Industrial production declined 0.8% in May, according to today’s report from the Federal Reserve Board. Industrial production tracks very closely with freight volume.

This is the eighth consecutive decline. May production was 2.8% below May 2000. Chemicals (-1.9%), paper (-1.4%) and electronics/computer (-1.2%) were the weakest industries. These are the industries working off the biggest inventory surpluses. They are also the industries coping with the strongest import competition. Credit part of the production cuts to the appreciation of the dollar, nearly 10% since early 2000.
Freight volume is likely holding up better than production because of the need to move both added imports and inventories being consumed.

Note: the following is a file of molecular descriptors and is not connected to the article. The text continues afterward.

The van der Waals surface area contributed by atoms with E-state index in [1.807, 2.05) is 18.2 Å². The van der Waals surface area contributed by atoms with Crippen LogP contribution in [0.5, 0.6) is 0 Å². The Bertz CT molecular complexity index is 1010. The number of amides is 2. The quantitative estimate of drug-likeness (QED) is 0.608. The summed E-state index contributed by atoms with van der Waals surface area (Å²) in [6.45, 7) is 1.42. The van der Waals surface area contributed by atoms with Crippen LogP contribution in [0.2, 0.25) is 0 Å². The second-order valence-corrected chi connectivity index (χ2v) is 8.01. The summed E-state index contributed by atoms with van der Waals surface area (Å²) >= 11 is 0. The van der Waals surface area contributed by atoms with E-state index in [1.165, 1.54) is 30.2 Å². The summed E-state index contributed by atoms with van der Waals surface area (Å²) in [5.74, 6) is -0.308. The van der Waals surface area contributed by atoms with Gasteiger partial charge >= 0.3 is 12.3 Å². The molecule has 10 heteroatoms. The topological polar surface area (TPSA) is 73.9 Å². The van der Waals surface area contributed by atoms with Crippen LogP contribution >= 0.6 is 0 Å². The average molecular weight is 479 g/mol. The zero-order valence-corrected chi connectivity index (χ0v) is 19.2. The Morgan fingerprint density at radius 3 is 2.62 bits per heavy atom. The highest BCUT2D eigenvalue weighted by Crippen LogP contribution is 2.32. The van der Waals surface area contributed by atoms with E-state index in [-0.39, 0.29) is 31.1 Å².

Today’s report was no surprise after earlier inventory reports for April showed that a significant inventory surplus remained after seven months of more modest production cuts. As a result, production is very likely to drop again in June, but is expected to be recovering slowly later in the summer. This means that the peak production and freight levels of early 2000 will not be reached again until around the end of the year at the earliest.